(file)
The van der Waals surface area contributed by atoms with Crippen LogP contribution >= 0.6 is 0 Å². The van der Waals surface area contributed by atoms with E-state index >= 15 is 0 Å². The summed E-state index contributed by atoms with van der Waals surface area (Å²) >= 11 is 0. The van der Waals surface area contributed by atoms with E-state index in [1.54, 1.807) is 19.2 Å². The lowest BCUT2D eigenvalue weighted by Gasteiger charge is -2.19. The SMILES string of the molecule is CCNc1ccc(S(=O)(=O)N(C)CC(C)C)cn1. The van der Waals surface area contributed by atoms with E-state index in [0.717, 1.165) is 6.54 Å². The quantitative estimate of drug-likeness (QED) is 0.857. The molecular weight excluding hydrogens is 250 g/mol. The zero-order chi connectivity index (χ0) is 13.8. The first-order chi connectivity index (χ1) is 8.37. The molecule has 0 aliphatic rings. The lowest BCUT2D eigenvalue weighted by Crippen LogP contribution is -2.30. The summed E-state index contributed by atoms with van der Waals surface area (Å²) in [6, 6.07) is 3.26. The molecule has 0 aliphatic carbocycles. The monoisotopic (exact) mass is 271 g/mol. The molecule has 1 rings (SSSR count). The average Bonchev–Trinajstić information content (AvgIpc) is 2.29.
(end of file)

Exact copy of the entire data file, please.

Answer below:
The van der Waals surface area contributed by atoms with Crippen LogP contribution >= 0.6 is 0 Å². The van der Waals surface area contributed by atoms with E-state index >= 15 is 0 Å². The summed E-state index contributed by atoms with van der Waals surface area (Å²) >= 11 is 0. The van der Waals surface area contributed by atoms with E-state index in [1.54, 1.807) is 19.2 Å². The lowest BCUT2D eigenvalue weighted by Gasteiger charge is -2.19. The SMILES string of the molecule is CCNc1ccc(S(=O)(=O)N(C)CC(C)C)cn1. The van der Waals surface area contributed by atoms with E-state index in [0.717, 1.165) is 6.54 Å². The quantitative estimate of drug-likeness (QED) is 0.857. The molecular weight excluding hydrogens is 250 g/mol. The zero-order chi connectivity index (χ0) is 13.8. The first-order chi connectivity index (χ1) is 8.37. The molecule has 0 aliphatic rings. The lowest BCUT2D eigenvalue weighted by Crippen LogP contribution is -2.30. The summed E-state index contributed by atoms with van der Waals surface area (Å²) in [6, 6.07) is 3.26. The molecule has 0 aliphatic carbocycles. The monoisotopic (exact) mass is 271 g/mol. The molecule has 1 rings (SSSR count). The average Bonchev–Trinajstić information content (AvgIpc) is 2.29.